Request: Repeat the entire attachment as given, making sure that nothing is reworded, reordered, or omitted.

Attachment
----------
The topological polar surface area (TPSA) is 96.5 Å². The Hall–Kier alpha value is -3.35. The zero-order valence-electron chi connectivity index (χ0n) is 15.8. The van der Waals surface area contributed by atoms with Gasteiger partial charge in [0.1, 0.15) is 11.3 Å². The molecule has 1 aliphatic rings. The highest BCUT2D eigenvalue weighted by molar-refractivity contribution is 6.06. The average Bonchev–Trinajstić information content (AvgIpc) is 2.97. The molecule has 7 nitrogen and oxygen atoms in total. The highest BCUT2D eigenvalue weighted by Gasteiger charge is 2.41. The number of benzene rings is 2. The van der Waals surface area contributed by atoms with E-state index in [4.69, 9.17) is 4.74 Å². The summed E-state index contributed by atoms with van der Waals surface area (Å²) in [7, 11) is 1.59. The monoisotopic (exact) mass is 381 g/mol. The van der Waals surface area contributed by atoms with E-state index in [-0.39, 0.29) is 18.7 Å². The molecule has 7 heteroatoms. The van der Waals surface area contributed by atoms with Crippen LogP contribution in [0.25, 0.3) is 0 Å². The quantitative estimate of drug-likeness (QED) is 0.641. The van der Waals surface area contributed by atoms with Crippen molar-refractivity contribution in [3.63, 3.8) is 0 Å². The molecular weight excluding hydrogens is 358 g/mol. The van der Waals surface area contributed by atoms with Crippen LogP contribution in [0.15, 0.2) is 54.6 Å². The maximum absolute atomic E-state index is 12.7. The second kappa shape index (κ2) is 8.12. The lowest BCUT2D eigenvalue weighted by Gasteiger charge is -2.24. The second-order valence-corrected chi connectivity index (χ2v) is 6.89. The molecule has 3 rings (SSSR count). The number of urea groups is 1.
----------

The topological polar surface area (TPSA) is 96.5 Å². The Hall–Kier alpha value is -3.35. The zero-order valence-electron chi connectivity index (χ0n) is 15.8. The van der Waals surface area contributed by atoms with Gasteiger partial charge in [0.1, 0.15) is 11.3 Å². The molecule has 1 aliphatic rings. The highest BCUT2D eigenvalue weighted by molar-refractivity contribution is 6.06. The average Bonchev–Trinajstić information content (AvgIpc) is 2.97. The molecule has 7 nitrogen and oxygen atoms in total. The highest BCUT2D eigenvalue weighted by Gasteiger charge is 2.41. The number of benzene rings is 2. The van der Waals surface area contributed by atoms with E-state index in [4.69, 9.17) is 4.74 Å². The summed E-state index contributed by atoms with van der Waals surface area (Å²) in [7, 11) is 1.59. The monoisotopic (exact) mass is 381 g/mol. The van der Waals surface area contributed by atoms with E-state index in [-0.39, 0.29) is 18.7 Å². The molecule has 7 heteroatoms. The van der Waals surface area contributed by atoms with Crippen LogP contribution in [0.25, 0.3) is 0 Å². The quantitative estimate of drug-likeness (QED) is 0.641. The van der Waals surface area contributed by atoms with Crippen molar-refractivity contribution in [3.63, 3.8) is 0 Å². The molecular weight excluding hydrogens is 358 g/mol. The van der Waals surface area contributed by atoms with Crippen LogP contribution in [0.15, 0.2) is 54.6 Å². The maximum absolute atomic E-state index is 12.7. The second kappa shape index (κ2) is 8.12. The lowest BCUT2D eigenvalue weighted by Gasteiger charge is -2.24. The second-order valence-corrected chi connectivity index (χ2v) is 6.89. The molecule has 3 rings (SSSR count). The number of urea groups is 1.